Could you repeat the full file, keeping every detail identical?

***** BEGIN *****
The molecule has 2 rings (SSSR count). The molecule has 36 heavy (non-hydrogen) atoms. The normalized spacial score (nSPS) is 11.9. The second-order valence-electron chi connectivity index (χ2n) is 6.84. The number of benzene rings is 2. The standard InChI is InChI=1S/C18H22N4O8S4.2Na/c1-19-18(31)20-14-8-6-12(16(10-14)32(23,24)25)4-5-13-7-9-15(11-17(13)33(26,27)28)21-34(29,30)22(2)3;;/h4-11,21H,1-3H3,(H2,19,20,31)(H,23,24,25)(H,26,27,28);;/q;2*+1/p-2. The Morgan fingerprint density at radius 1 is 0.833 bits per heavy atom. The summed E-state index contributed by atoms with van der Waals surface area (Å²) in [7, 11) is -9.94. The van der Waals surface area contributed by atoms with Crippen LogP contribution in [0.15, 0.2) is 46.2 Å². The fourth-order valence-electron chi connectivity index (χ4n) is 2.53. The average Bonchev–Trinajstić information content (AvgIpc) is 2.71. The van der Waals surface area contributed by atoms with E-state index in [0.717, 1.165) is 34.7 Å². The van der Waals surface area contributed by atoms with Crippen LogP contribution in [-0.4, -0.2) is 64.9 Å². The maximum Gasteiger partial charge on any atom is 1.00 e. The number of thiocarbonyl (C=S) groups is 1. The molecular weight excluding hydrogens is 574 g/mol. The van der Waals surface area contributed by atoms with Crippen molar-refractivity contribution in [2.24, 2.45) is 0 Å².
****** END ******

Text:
The molecule has 2 rings (SSSR count). The molecule has 36 heavy (non-hydrogen) atoms. The normalized spacial score (nSPS) is 11.9. The second-order valence-electron chi connectivity index (χ2n) is 6.84. The number of benzene rings is 2. The standard InChI is InChI=1S/C18H22N4O8S4.2Na/c1-19-18(31)20-14-8-6-12(16(10-14)32(23,24)25)4-5-13-7-9-15(11-17(13)33(26,27)28)21-34(29,30)22(2)3;;/h4-11,21H,1-3H3,(H2,19,20,31)(H,23,24,25)(H,26,27,28);;/q;2*+1/p-2. The Morgan fingerprint density at radius 1 is 0.833 bits per heavy atom. The summed E-state index contributed by atoms with van der Waals surface area (Å²) in [7, 11) is -9.94. The van der Waals surface area contributed by atoms with Crippen LogP contribution in [0.15, 0.2) is 46.2 Å². The fourth-order valence-electron chi connectivity index (χ4n) is 2.53. The average Bonchev–Trinajstić information content (AvgIpc) is 2.71. The van der Waals surface area contributed by atoms with E-state index in [0.717, 1.165) is 34.7 Å². The van der Waals surface area contributed by atoms with Crippen LogP contribution in [-0.4, -0.2) is 64.9 Å². The maximum Gasteiger partial charge on any atom is 1.00 e. The number of thiocarbonyl (C=S) groups is 1. The molecular weight excluding hydrogens is 574 g/mol. The van der Waals surface area contributed by atoms with Crippen molar-refractivity contribution in [2.24, 2.45) is 0 Å².